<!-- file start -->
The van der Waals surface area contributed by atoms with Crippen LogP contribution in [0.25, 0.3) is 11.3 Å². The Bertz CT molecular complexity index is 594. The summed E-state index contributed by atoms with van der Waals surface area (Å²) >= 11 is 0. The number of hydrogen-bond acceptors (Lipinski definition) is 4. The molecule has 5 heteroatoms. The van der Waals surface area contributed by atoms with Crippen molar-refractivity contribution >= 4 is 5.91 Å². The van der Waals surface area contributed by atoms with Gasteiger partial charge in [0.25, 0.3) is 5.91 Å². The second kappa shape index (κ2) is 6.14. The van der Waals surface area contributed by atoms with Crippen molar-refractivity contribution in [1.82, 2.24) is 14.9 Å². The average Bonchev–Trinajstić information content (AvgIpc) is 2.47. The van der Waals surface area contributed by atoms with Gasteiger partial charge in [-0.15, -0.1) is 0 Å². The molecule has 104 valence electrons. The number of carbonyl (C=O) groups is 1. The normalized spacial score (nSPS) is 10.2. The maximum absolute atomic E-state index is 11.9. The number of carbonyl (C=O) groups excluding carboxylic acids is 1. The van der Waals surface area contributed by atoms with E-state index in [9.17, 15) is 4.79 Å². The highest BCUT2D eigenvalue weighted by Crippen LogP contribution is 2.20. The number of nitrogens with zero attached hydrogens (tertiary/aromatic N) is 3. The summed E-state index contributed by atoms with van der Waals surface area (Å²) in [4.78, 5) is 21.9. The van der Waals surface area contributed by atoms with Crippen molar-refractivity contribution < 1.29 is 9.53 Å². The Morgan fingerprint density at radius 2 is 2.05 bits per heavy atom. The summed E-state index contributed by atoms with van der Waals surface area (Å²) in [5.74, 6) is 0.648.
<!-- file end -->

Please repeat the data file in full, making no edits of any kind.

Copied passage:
The van der Waals surface area contributed by atoms with Crippen LogP contribution in [0.25, 0.3) is 11.3 Å². The Bertz CT molecular complexity index is 594. The summed E-state index contributed by atoms with van der Waals surface area (Å²) >= 11 is 0. The number of hydrogen-bond acceptors (Lipinski definition) is 4. The molecule has 5 heteroatoms. The van der Waals surface area contributed by atoms with Crippen molar-refractivity contribution >= 4 is 5.91 Å². The van der Waals surface area contributed by atoms with Gasteiger partial charge in [0.25, 0.3) is 5.91 Å². The second kappa shape index (κ2) is 6.14. The van der Waals surface area contributed by atoms with Crippen molar-refractivity contribution in [1.82, 2.24) is 14.9 Å². The average Bonchev–Trinajstić information content (AvgIpc) is 2.47. The van der Waals surface area contributed by atoms with Gasteiger partial charge in [-0.15, -0.1) is 0 Å². The molecule has 104 valence electrons. The number of carbonyl (C=O) groups is 1. The normalized spacial score (nSPS) is 10.2. The maximum absolute atomic E-state index is 11.9. The number of carbonyl (C=O) groups excluding carboxylic acids is 1. The van der Waals surface area contributed by atoms with E-state index in [9.17, 15) is 4.79 Å². The highest BCUT2D eigenvalue weighted by Crippen LogP contribution is 2.20. The number of nitrogens with zero attached hydrogens (tertiary/aromatic N) is 3. The summed E-state index contributed by atoms with van der Waals surface area (Å²) in [4.78, 5) is 21.9. The van der Waals surface area contributed by atoms with Crippen molar-refractivity contribution < 1.29 is 9.53 Å². The Morgan fingerprint density at radius 2 is 2.05 bits per heavy atom. The summed E-state index contributed by atoms with van der Waals surface area (Å²) in [5.74, 6) is 0.648.